India riots: Illegal immigration is behind deadly clashes in Assam

At least 45 people have been killed in ethnic clashes between tribesmen and Muslims that started over the weekend in Assam State in northeast India, according to police.

By , Contributor

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    An Indian army soldier stands guard on a deserted road during a curfew at Kokrajhar town, in the northeastern Indian state of Assam on July 25. Security forces patrolled deserted streets on Wednesday after days of ethnic riots in Assam killed at least 45 people, forced tens of thousands to flee their razed homes and shut down road and rail transport.
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India’s northeast, a lush triangle ringed by China, Burma, and Bangladesh is dotted with picturesque tea estates and pineapple plantations. Wild elephants and one-horned rhinos roam ancient forested migration routes.

But this week, the state of Assam (see map here) witnessed brutal mob violence, which virtually cut it off from the rest of India. According to police, at least 45 people have been killed, homes burnt, butchered bodies recovered, railway lines blocked in protest, and at least 150,000 people have fled their homes in fear.

At its heart, Assam’s troubles are about corrupt politicians encouraging illegal immigration at the expense of locals.

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“Since 1971, there’s been a steady influx of immigrants from Bangladesh,” says Rahul Pandita, associate editor of Open magazine who’s covered India’s northeast extensively. “And local politicians gave them Indian identity documents so they would vote for them. They’ve changed the entire demographics of the area and created a powder keg ready to explode.”

It would be akin to state politicians in Texas inviting economic migrants from Mexico in exchange for votes, says Mr. Pandita, pitting migrants against their own citizens for jobs, education, and welfare benefits.

It’s an open secret that the northeast is the main entry point for millions of illegal Bangladeshi migrants into India. From there, they travel into Indian towns and cities, providing a cheap, useful work force. But in places like Assam, they also change electoral politics.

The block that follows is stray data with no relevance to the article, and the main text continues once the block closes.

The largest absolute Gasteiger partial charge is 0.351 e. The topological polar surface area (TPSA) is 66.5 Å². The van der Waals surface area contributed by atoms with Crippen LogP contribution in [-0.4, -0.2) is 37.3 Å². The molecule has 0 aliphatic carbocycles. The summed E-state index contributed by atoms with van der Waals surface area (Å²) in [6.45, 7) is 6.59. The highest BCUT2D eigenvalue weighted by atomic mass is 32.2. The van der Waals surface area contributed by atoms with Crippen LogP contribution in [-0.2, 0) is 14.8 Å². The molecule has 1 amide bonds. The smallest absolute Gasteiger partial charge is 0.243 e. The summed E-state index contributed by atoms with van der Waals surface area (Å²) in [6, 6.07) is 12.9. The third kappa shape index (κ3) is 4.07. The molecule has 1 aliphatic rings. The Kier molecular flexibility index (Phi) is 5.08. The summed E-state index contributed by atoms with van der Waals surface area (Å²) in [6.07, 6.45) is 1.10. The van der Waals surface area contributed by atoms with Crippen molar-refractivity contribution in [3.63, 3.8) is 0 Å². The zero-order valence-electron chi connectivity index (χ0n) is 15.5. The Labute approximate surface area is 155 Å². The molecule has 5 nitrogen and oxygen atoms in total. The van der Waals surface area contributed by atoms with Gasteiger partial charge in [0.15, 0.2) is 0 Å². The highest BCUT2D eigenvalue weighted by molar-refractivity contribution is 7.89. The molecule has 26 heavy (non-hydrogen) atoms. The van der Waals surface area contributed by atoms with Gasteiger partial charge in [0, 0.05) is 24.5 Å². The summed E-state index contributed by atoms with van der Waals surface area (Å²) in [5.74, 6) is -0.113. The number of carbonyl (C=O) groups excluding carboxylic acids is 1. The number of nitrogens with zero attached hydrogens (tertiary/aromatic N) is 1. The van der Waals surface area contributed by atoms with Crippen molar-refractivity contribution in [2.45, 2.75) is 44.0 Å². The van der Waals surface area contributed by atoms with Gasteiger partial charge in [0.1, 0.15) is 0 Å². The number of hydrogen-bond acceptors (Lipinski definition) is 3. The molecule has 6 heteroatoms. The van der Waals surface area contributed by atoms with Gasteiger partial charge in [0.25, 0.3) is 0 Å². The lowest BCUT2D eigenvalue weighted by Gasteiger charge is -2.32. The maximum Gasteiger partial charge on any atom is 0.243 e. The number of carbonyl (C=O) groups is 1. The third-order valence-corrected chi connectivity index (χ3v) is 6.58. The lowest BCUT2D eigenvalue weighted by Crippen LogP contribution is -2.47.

This week’s ethnic clashes involved one of Assam’s tribal communities – the Bodo people – against Bengali speaking Muslim migrants. The violence was initially sparked by the death of four Bodo men, but signifies a much wider conflict.

“The borders are so porous,” says Pandita. “A Bangladeshi laborer can bribe his border guards and Indian border guards, come into India, earn a few dollars, and go back the way he came every day.”

By Wednesday evening, the debate over illegal immigration had exploded on Indian television with journalists challenging state and national politicians.

A correspondent for the Times Now channel reported that Bangladesh’s foreign minister told him that the subject of illegal immigration had never been raised by India.

The government denies the charge.

Meanwhile, with local police unable to cope, Assam called in Indian Army forces who were given “shoot on sight” orders to quell the clashes. By Wednesday evening, armed forces had shot dead five people.

"Both sides are in fear,” says Binod Ringania, a journalist in the state capital, Guwahati. “They are scared that in the night, they might be attacked by the other side, so they are fleeing into towns and taking refuge in government offices and schools.”

But according to Pandita, brute force is no answer to this problem that’s been decades in the making.

“Millions of people are entering your country and you are appeasing them to the extent that your own citizens feel threatened,” he says. “A man who is 70 sees all these outsiders taking over all farmland, shops. His son has no ration card, no job, so he’s going to react. For short term electoral gain, politicians have created this problem.”

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